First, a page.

And if you didn't see the actual eclipse, maybe you saw something that you might've overlooked on "just another day." Like this for example...

Iridescence in the clouds as the sun was eclipsed, despite not seeing the eclipse itself. Photo credit: @memphisjq
With a vantage point on the roof of a roughly 50-foot tall building in south Memphis, I was able to avoid the early storms that built over southeast Shelby County, in turn harassing potential viewers in northeast and central Shelby County. While the cumulus field occasionally obscured the view, it also produced pictures like that shown below, which I was able to take, and view, with the naked eye, thanks to the filter provided by the clouds.


Occasionally a clear view provided for a phenomenal perspective of a celestial confluence that won't occur again for nearly 7 years (a brief lull compared to the recent history of such occurrences).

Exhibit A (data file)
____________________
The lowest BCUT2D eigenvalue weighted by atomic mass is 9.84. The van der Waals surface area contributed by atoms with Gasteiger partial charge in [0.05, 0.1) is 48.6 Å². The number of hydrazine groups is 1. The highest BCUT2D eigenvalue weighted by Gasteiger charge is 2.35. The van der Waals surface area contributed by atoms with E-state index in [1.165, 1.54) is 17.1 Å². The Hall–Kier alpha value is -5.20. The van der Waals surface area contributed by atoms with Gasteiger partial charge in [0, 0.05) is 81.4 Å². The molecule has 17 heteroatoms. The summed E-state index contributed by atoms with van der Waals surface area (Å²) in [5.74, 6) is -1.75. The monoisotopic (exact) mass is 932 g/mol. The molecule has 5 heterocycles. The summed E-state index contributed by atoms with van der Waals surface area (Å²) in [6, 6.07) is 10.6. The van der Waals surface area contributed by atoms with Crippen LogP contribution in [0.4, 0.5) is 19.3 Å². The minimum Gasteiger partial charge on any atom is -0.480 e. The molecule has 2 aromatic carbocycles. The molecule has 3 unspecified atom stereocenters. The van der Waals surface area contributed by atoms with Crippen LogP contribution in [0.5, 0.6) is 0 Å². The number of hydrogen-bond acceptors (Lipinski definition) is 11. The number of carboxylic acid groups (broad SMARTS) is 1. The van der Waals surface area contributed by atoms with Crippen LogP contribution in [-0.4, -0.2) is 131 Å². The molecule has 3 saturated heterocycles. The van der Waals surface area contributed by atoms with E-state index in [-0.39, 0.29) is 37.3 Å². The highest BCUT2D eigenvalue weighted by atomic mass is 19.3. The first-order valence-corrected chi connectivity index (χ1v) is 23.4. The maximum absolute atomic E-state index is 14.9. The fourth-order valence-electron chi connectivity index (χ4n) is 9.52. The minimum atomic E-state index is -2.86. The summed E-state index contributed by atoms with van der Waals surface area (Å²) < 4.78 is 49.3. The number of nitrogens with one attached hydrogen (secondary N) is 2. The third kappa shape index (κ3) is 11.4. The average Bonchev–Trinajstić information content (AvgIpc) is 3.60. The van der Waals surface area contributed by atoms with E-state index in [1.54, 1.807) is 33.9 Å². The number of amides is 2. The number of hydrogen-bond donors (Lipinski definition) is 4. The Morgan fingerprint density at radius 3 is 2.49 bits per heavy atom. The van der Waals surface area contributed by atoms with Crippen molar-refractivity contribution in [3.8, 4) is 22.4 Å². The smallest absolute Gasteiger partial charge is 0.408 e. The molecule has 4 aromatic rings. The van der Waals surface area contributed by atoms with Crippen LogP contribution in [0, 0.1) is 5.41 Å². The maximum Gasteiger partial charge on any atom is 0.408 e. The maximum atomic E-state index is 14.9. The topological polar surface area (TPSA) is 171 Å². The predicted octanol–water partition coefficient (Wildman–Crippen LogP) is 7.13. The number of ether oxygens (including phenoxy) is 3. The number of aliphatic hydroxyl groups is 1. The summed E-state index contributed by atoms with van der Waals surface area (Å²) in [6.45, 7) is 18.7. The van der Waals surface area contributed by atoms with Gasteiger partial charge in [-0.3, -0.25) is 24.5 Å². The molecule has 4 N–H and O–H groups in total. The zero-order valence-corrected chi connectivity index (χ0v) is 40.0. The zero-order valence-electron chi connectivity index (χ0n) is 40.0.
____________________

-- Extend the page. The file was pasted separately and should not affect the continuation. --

I didn't have professional photographic equipment, and wouldn't have known how to operate it if I did, but I was creative enough to put the eclipse glass against the lens of my fairly-advanced smartphone camera, point it at the subject matter, zoom in, then quickly tap the eclipsed sun to focus and just as quickly tap the shutter button for a quick pic. I got one "decent" shot, shown below.


While my own photographic evidence doesn't nearly stand up to the stunning imagery I have seen shared on social media (some of which I have shared with you on my Facebook and Twitter feeds), it will help me memorialize the event and reinforce my own observations of the first coast-to-coast total eclipse in nearly a century.

What does a meteorologist say "awe" at during an event of this magnitude, without having personally witnessed totality, but something very close?